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Wrongful death lawsuits rarely filed; families seldom win

The homicide investigation and coroner’s inquest that followed her son’s 1999 shooting death left Connie Perrin angry and dissatisfied, so she sought emotional and financial redress in federal court.

Though the Metropolitan Police Department eventually settled a separate lawsuit filed on behalf of her son’s young daughter, jurors in Perrin’s case ruled for the police.

Andre Rowe was so intimidated by the idea of challenging the police in court that he chose not to file a wrongful death lawsuit after his father was shot under mysterious circumstances in 1996.

He was further deterred from taking legal action by a unanimous inquest verdict that the homicide was justified.

Whether in the quasi-judicial setting of a coroner’s inquest or in an actual court of law, the families of people fatally shot by police rarely find their desired sense of closure.

Defenders of local law enforcement contend an unbroken string of rulings clearing police and a dearth of successful wrongful death lawsuits validate officers’ use of deadly force. But police critics say otherwise, arguing that people like Perrin and Rowe were victims of multiple failures in a system that should hold officers accountable for deadly decisions.

The facts speak for themselves: In 142 fatal police shootings in the Las Vegas Valley over a little more than the past 20 years, no coroner’s jury has returned a ruling adverse to police. And in 90 percent of the cases, the verdict of justified or excusable was unanimous.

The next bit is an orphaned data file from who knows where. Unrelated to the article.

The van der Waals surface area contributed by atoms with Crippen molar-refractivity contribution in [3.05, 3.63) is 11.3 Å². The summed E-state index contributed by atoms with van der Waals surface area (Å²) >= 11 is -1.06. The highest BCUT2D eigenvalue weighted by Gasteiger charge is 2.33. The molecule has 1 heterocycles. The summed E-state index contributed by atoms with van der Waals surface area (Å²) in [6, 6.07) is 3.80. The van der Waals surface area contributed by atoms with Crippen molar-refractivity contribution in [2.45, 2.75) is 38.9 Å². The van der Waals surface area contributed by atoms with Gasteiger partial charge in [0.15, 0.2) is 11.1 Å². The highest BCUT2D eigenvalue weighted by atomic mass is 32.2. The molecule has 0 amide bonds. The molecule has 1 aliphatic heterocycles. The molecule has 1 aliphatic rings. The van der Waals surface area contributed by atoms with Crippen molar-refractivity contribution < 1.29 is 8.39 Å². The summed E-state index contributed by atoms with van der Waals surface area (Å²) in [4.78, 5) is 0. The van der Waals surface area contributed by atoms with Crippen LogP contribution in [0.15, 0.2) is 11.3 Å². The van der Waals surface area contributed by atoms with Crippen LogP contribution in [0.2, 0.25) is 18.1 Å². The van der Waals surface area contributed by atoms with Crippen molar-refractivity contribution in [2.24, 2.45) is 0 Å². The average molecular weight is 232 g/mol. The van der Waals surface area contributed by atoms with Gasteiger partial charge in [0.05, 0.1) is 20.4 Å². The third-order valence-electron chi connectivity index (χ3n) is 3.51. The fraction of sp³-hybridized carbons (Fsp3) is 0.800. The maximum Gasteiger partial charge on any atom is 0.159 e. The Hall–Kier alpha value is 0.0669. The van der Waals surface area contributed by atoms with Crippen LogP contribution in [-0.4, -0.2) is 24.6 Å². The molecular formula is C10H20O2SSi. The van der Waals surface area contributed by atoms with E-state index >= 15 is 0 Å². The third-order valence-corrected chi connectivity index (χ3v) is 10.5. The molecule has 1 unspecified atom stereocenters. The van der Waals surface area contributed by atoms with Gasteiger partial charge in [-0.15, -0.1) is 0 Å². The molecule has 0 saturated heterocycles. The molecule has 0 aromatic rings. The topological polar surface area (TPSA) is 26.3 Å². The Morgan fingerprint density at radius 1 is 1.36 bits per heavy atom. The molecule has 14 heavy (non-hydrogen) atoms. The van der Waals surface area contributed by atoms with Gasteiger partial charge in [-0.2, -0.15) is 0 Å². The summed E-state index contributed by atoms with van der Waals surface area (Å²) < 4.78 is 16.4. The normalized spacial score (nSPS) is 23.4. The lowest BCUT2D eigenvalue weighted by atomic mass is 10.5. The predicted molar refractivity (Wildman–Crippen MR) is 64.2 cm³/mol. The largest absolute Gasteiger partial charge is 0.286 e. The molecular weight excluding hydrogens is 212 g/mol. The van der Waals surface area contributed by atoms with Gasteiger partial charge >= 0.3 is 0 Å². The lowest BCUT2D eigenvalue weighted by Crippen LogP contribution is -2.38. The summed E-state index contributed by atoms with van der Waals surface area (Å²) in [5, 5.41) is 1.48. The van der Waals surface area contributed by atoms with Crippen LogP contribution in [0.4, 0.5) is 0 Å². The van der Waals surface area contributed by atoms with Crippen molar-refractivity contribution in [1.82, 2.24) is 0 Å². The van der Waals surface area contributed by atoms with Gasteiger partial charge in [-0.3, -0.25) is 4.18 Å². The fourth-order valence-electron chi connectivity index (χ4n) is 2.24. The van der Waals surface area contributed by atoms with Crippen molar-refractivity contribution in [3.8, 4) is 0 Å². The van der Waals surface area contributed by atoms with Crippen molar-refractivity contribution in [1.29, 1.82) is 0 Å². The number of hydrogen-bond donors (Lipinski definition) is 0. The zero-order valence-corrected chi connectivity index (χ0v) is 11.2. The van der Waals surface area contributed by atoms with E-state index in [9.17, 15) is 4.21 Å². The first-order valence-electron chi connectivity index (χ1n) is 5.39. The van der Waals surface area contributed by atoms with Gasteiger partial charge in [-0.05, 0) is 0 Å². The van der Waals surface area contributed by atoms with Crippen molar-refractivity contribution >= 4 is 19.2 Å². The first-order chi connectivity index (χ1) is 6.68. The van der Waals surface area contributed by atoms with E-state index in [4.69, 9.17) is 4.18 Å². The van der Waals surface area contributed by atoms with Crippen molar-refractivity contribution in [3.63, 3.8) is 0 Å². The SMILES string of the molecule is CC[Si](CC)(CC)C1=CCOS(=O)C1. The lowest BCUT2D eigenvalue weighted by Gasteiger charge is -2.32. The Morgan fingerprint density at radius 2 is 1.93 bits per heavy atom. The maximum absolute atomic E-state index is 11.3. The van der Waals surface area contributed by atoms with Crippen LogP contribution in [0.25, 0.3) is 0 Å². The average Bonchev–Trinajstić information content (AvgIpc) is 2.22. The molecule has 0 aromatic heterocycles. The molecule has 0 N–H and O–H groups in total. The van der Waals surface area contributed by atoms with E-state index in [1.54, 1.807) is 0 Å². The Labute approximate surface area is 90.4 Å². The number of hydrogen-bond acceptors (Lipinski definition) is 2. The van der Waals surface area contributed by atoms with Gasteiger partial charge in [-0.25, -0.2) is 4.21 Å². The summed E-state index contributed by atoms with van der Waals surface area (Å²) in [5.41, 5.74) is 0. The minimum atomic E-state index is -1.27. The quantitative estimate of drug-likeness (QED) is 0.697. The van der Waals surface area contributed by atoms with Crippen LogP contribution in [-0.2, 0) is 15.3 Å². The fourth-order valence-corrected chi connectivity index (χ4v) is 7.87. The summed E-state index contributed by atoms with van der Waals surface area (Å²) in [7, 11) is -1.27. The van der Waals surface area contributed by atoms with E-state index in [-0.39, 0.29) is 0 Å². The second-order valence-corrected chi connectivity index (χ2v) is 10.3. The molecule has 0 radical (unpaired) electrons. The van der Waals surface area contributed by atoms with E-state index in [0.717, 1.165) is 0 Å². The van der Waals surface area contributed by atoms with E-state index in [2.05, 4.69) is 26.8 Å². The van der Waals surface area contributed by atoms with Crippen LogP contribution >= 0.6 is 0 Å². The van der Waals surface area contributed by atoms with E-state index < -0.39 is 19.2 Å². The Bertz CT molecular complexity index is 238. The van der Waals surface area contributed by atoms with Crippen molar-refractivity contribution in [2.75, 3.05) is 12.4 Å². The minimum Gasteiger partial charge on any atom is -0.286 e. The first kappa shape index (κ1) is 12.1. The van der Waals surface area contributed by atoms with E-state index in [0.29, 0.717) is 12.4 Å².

For most families, the inquest is the end of the line.

Only about two dozen of those fatalities spawned lawsuits in federal court, where most cases against local police end up. Only seven culminated in cash settlements. None ended with jury verdicts in favor of the plaintiff, though several cases — including some high-profile ones — are still pending.

In an analysis of all fatal and non-fatal shootings in the region, the Review-Journal found that less than 10 percent result in a lawsuit ever being filed. Data also show that shootings where a subject was unarmed or armed only with a knife were more likely to result in a lawsuit than were those involving a subject with a gun.

While it’s widely believed that officer-involved fatal shootings lead to big lawsuit settlements, the largest payout by far has been $700,000 to the family of Albanian-born ice cream truck driver Deshira Selimaj, killed by Henderson police in 2008. Selimaj, 42, was holding a knife, but some witnesses said she posed no immediate threat when officer Luke Morrison shot her.